With Mike Connor I have worked on many different projects over what seems like a vast amount of time. Thinking back, perhaps it was after having worked on some of the Mulino Bianco Commercials together in Italy that our desire to raise the benchmark in visual effects for films too matured.
I had spoken to the Venice Film Festival's Art Director Gillo Pontecorvo round about then. He agreed that most Italian film directors had little knowledge of what could be done using digital technologies, so he suggested we take over the beautiful Salone degli Specchi of the Excelsior Hotel in Venice, and spend time explaining to many of them that there was a whole lot more than making dinosaurs like those in Jurassic Park; digital visual effects could mean saving money and offering spectacular virtual sets too.
As soon as I explained the possibility that Gillo had offered to us, Mike enthusiastically agreed to bring his motion control systems to Venice so that we could show directors what could be done shooting and post producing with real equipment there and then.
Well, to put it lightly the ten day demonstration was a success, and we didn't have to wait for long before a major film project would ask us for our services. The first Italian director to understand the potential and to want to use digital techniques was Giuseppe Tornatore. He said to me that he wanted to make his upcoming film "The Legend of the Pianist" look like a film produced with a huge International budget, yet he didn't have that kind of money. So, I asked him to explain what he wanted, and we worked at producing story boards on his creative requirements, discussing with Mike how we could make these visual effects and virtual sets. I could feel very confident with Mike's expert cinemographic and motion control experience, and we came up with numerous solutions to help achieve the goals and save production money overall.
We ended up working on some 450 shots, and I put together a temporary consortium of post production facilities around Europe to work on them. We discussed the, by now, numerous scenes with Giuseppe, and supervised the technical aspects on set.
Many of the scenes were particularly fascinating, and amongst these a particularly stimulating and somewhat challenging scene was the so called "piano dance" scene. In it Tim Roth sees his friend the trumpeter suffering from sea sickness, due to the fact that our ship the "Virginian" is in the middle of a violent Oceanic storm. Tim Roth suggests to his friend to take off the grand piano's brakes, and come and sit with him. The trumpeter, played by Pruitt Taylor Vince, says that the idea is madness, but decides to do as he's told.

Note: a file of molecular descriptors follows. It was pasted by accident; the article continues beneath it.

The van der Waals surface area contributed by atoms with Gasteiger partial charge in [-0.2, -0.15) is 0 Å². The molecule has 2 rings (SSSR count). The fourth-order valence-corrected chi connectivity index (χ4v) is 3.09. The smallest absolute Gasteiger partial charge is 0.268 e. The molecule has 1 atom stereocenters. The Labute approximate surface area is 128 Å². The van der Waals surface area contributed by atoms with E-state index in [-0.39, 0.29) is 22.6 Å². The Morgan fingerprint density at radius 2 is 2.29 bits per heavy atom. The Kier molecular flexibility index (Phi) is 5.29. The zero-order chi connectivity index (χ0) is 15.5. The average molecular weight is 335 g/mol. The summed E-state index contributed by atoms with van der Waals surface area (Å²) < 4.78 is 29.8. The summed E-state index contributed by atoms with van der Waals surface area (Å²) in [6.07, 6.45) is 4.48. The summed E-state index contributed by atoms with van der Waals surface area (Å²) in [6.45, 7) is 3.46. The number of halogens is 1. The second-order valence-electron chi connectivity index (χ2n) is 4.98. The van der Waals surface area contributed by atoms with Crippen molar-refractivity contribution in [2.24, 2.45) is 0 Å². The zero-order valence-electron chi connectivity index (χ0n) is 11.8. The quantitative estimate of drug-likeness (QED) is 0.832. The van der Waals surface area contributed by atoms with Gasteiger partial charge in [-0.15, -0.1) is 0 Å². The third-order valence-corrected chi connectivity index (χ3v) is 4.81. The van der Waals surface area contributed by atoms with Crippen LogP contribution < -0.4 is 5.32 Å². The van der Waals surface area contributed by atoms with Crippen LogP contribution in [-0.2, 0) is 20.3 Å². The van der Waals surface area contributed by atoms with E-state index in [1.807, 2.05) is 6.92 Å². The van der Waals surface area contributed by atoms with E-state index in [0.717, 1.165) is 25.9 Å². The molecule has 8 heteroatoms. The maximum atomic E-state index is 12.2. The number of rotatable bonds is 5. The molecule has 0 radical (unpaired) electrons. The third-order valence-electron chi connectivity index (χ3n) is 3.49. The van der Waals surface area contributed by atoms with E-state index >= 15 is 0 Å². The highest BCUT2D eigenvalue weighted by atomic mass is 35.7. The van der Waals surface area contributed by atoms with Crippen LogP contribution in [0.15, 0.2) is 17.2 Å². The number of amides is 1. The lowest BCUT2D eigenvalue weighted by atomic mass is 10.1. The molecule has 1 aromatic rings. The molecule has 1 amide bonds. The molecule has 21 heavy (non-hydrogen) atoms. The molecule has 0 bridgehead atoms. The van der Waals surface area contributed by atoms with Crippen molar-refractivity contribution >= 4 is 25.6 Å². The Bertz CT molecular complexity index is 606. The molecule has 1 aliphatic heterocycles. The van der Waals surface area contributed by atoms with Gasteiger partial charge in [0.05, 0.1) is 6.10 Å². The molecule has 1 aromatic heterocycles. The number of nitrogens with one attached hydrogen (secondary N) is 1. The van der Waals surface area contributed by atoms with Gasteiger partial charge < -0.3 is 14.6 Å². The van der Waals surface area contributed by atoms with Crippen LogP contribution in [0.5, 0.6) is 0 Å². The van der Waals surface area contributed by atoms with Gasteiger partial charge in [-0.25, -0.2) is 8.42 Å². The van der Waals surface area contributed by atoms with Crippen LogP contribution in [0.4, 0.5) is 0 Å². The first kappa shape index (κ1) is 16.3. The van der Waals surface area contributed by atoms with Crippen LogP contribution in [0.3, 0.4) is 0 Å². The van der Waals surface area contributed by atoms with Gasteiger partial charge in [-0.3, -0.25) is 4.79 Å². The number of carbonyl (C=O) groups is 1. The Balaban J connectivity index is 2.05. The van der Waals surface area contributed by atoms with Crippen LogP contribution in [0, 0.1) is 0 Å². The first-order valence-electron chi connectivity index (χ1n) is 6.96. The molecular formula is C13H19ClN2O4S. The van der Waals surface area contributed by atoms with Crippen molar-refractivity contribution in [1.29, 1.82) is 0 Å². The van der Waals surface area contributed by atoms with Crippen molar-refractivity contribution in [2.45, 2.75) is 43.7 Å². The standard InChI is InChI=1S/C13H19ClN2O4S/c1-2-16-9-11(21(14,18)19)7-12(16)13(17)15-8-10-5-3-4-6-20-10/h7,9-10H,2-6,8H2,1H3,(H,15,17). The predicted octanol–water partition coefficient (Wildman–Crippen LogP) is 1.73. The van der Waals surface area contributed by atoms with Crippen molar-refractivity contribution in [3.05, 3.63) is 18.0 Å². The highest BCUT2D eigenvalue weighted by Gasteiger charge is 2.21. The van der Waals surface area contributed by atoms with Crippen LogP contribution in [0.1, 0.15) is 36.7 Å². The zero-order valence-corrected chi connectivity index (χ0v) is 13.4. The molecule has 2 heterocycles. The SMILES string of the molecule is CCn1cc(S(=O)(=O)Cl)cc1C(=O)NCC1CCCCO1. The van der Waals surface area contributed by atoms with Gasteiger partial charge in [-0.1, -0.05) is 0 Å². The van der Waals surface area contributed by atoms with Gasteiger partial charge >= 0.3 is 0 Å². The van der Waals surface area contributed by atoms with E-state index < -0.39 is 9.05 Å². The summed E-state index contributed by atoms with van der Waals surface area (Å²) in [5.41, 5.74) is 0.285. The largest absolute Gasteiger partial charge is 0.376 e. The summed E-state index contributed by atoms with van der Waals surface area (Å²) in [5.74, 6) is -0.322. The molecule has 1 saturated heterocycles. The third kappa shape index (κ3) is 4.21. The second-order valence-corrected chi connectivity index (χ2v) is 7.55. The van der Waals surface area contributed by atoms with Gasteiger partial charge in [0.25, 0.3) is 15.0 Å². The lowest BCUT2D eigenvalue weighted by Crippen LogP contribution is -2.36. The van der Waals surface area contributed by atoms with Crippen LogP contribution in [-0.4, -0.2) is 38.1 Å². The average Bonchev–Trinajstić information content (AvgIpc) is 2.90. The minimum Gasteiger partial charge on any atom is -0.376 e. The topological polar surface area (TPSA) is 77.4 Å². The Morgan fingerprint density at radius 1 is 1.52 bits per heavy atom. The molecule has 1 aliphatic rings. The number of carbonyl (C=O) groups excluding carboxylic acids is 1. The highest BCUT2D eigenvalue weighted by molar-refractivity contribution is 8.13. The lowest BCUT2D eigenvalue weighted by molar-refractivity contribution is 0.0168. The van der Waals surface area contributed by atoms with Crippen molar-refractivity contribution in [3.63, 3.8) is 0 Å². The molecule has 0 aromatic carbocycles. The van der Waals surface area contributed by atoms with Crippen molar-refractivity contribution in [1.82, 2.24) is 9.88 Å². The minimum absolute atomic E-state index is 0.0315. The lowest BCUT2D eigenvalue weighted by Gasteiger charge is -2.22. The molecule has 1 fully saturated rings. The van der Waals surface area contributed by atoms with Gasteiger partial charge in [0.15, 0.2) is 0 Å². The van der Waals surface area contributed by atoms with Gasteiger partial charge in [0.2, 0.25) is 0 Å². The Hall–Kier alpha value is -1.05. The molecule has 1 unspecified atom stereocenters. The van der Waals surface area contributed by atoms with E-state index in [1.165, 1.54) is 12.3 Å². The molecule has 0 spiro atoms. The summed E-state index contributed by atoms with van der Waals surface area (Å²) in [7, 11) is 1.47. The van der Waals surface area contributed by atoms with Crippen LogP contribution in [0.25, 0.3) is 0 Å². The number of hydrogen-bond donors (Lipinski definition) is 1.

So starts one of many brilliant creative ideas of Giuseppe, the grand piano dances with the rythmn of the rolling Ocean and our friend the trumpeter gradually feels better, especially since he takes passing swigs from a champagne bottle.
We held a number of meetings with Giuseppe and the film's production designer Francesco Friggeri about how to make this scene. In the old days we knew that the great Fellini had used a hydraulic platform to move the set, but this wasn't very practical for the 1000 square meter first class saloon in the Virgininan's case. At the very least it would have taken quite some engineering, time to construct and all with a substantial price tag. Giuseppe also expIained that the piano with our pianist and trumpeter had to break through a wall of decorative glass at the end of the scene and fly down a narrow corridor before crashing into the Captain's cabin.
I talked it through with Mike, Giuseppe and Francesco and we mused that it made sense to move the camera and not the set. Especially since Mike could program his motion control rig to create the rolling and pitching of the ship while enabling the brilliant operator Enrico Lucidi to follow and frame dynamically the dancing piano with the traditional "wheels" controls.The piano itself was moved by grips dressed with green costumes who pulled or pushed the piano and our actors so that they were always behind the protagonists and piano in the 23 shots that we had broken the sequence into.
A pre time coded playback track fired off the motion control so that each sequence could be played in playback by Tim Roth, and we shot empty plates of the background without the piano so that post production was very simple.